On top of the Slide there's a scenic lookout called the Top of the Dome where a family-friendly midnight party/picnic is held each year at the summer solstice. We were told that some brave cyclists like to take their bikes straight down the face of that slide. From the top it looks pretty steep. Here's a video by a man who is walking on the slide. In the distance you can see where the Klondike River joins the Yukon River as well as Dawson itself and the ferry boat that crosses the river in the summertime.

By the way I just came across this photo taken on July 3, 2015 looking toward Moosehide Slide, but it is obscured because of smoke drifting in from Alaska.

The Moosehide Slide in Dawson City, Yukon, is obscured Friday by smoke blowing in from wildfires in Alaska.

Luckily we were there before the many forest fires in the west and northwest became such a concern. Of course, the 360 degree views from the Top of the Dome are amazing, especially on a beautiful evening like we had.  

Yukon River, flowing north to the Bering Sea

Before we leave Dawson City, there are a few more historical sites to see:

Pierre Berton's boyhood home
The Robert Service 2-room cabin where he lived from 1909 - 1912

Jack London Cabin

The Jack London cabin is a replica, using half of the original materials of a cabin that was occupied by author Jack London during the 1898 Gold Rush. Originally located 120 miles south of Dawson City, it was dismantled and half was used here in Dawson to build this cabin. The other half of the materials was taken to Oakland, CA, London's hometown and used to build a replica there at Jack London Square. Note the sod roof.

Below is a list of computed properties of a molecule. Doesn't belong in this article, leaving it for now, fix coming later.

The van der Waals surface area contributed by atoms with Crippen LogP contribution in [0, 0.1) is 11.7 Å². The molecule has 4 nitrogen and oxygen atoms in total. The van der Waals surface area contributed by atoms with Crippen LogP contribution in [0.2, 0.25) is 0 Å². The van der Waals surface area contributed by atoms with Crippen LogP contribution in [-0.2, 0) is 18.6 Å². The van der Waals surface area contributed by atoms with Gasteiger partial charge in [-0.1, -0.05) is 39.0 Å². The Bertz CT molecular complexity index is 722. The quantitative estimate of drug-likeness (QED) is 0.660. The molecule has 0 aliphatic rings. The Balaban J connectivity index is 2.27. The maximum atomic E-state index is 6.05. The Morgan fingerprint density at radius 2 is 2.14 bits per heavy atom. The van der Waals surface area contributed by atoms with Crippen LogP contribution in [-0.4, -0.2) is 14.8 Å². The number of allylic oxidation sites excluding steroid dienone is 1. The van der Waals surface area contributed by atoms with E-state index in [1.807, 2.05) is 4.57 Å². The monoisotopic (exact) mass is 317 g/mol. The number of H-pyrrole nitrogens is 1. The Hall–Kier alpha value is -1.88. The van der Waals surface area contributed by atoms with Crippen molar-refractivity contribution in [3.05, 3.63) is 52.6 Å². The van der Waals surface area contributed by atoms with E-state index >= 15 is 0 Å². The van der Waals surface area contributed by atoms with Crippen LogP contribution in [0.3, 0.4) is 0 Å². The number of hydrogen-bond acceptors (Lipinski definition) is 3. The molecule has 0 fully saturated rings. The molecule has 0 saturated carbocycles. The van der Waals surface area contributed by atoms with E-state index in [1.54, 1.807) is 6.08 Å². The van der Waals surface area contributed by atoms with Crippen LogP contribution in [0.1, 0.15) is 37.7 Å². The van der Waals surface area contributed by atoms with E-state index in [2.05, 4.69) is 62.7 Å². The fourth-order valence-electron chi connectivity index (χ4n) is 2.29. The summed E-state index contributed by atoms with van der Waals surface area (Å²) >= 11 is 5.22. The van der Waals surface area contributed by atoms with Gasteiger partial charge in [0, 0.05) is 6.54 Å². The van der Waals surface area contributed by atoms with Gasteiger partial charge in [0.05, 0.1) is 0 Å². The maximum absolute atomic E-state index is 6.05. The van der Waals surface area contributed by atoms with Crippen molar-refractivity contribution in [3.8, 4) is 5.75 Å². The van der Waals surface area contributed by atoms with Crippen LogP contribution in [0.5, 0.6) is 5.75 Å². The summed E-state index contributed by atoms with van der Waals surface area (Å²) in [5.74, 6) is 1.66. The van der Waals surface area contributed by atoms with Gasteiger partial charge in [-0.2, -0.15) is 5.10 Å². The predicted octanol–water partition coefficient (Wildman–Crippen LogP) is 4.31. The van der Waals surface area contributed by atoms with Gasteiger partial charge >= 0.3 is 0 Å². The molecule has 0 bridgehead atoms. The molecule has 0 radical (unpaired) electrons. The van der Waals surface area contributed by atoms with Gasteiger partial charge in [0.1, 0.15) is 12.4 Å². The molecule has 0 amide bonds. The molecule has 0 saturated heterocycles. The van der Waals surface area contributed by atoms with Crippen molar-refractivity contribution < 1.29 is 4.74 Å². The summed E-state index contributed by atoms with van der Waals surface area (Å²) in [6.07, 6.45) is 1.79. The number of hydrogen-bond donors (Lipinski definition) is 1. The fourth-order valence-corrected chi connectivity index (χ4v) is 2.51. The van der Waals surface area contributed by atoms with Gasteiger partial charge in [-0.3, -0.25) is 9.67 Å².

Bear-proof building used to store food

The interior of London's cabin has been recreated using period details.

One of the realities of this part of the world is permafrost. The further north you go, the closer to the surface the permafrost is. No matter how deep it is, though, the people of the north have learned the hard way that it cannot be built on top of. Below is one of the many buildings in Dawson City that were built directly on the ground. When the permafrost warmed up due to the heat of the building above, the ground sank and the building collapsed. The city has left it and some other buildings, including a church, to show visitors the disastrous effect of building on permafrost. 

The modern way is to build on piles.

Permafrost is one of the reasons that most roads in the far north are not paved. Pavement absorbs heat and heat melts permafrost which then causes road collapse. If a road must be paved, the roadbed is insulated. Just another of the inconveniences and extra expenses of living in the north.